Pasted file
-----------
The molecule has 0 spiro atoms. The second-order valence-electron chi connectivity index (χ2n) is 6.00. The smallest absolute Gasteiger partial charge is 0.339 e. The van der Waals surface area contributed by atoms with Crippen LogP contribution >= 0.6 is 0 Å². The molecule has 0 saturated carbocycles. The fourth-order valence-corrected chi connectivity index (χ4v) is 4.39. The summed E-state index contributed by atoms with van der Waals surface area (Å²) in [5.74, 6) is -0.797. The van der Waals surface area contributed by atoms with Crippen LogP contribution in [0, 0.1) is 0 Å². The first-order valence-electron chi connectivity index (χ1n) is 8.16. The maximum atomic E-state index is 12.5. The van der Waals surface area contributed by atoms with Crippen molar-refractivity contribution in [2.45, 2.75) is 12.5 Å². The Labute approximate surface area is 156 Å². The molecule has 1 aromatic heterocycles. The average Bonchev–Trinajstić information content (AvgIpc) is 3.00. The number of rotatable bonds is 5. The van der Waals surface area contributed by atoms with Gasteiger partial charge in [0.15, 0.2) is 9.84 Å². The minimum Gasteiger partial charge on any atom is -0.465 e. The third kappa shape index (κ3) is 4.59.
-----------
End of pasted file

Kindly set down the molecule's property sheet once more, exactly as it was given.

The molecule has 0 spiro atoms. The second-order valence-electron chi connectivity index (χ2n) is 6.00. The smallest absolute Gasteiger partial charge is 0.339 e. The van der Waals surface area contributed by atoms with Crippen LogP contribution >= 0.6 is 0 Å². The molecule has 0 saturated carbocycles. The fourth-order valence-corrected chi connectivity index (χ4v) is 4.39. The summed E-state index contributed by atoms with van der Waals surface area (Å²) in [5.74, 6) is -0.797. The van der Waals surface area contributed by atoms with Crippen LogP contribution in [0, 0.1) is 0 Å². The first-order valence-electron chi connectivity index (χ1n) is 8.16. The maximum atomic E-state index is 12.5. The van der Waals surface area contributed by atoms with Crippen molar-refractivity contribution in [2.45, 2.75) is 12.5 Å². The Labute approximate surface area is 156 Å². The molecule has 1 aromatic heterocycles. The average Bonchev–Trinajstić information content (AvgIpc) is 3.00. The number of rotatable bonds is 5. The van der Waals surface area contributed by atoms with Gasteiger partial charge in [0.15, 0.2) is 9.84 Å². The minimum Gasteiger partial charge on any atom is -0.465 e. The third kappa shape index (κ3) is 4.59.